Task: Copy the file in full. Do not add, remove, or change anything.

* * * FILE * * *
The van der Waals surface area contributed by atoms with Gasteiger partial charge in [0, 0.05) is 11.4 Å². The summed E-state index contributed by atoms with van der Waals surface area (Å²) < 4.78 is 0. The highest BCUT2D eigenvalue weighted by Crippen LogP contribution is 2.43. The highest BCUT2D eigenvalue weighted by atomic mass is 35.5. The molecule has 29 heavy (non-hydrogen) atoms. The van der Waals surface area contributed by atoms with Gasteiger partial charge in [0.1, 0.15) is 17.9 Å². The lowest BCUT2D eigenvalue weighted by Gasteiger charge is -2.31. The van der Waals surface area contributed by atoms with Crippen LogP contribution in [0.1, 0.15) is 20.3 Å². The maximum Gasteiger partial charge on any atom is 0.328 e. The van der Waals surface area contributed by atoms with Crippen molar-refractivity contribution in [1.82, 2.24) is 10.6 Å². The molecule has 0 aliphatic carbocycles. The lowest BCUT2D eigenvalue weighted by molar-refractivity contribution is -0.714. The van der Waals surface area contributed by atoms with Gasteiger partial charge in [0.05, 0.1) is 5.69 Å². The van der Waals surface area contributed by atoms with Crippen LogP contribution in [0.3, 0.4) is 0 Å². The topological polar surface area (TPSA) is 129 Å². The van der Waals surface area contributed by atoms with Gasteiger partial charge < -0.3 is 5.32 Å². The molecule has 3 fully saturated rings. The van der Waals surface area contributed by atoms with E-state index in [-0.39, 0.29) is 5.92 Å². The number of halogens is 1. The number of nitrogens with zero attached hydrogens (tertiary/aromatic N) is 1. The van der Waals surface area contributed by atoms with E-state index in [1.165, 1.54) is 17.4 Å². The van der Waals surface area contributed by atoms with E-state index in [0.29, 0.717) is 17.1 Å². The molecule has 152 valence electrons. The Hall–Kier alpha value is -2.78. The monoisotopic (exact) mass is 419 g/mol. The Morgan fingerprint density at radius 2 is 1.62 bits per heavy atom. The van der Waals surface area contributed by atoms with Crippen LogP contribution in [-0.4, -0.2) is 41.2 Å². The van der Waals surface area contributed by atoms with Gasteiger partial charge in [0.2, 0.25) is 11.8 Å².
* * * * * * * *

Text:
The van der Waals surface area contributed by atoms with Gasteiger partial charge in [0, 0.05) is 11.4 Å². The summed E-state index contributed by atoms with van der Waals surface area (Å²) < 4.78 is 0. The highest BCUT2D eigenvalue weighted by Crippen LogP contribution is 2.43. The highest BCUT2D eigenvalue weighted by atomic mass is 35.5. The molecule has 29 heavy (non-hydrogen) atoms. The van der Waals surface area contributed by atoms with Gasteiger partial charge in [0.1, 0.15) is 17.9 Å². The lowest BCUT2D eigenvalue weighted by Gasteiger charge is -2.31. The van der Waals surface area contributed by atoms with Crippen LogP contribution in [0.1, 0.15) is 20.3 Å². The maximum Gasteiger partial charge on any atom is 0.328 e. The van der Waals surface area contributed by atoms with Crippen molar-refractivity contribution in [1.82, 2.24) is 10.6 Å². The molecule has 0 aliphatic carbocycles. The lowest BCUT2D eigenvalue weighted by molar-refractivity contribution is -0.714. The van der Waals surface area contributed by atoms with Gasteiger partial charge in [0.05, 0.1) is 5.69 Å². The van der Waals surface area contributed by atoms with Crippen LogP contribution in [0.3, 0.4) is 0 Å². The topological polar surface area (TPSA) is 129 Å². The van der Waals surface area contributed by atoms with Gasteiger partial charge < -0.3 is 5.32 Å². The molecule has 3 fully saturated rings. The van der Waals surface area contributed by atoms with E-state index in [-0.39, 0.29) is 5.92 Å². The number of halogens is 1. The number of nitrogens with zero attached hydrogens (tertiary/aromatic N) is 1. The van der Waals surface area contributed by atoms with E-state index in [1.165, 1.54) is 17.4 Å². The van der Waals surface area contributed by atoms with E-state index in [0.29, 0.717) is 17.1 Å². The molecule has 152 valence electrons. The Hall–Kier alpha value is -2.78. The monoisotopic (exact) mass is 419 g/mol. The Morgan fingerprint density at radius 2 is 1.62 bits per heavy atom. The van der Waals surface area contributed by atoms with Crippen LogP contribution in [-0.4, -0.2) is 41.2 Å². The van der Waals surface area contributed by atoms with Gasteiger partial charge in [0.2, 0.25) is 11.8 Å².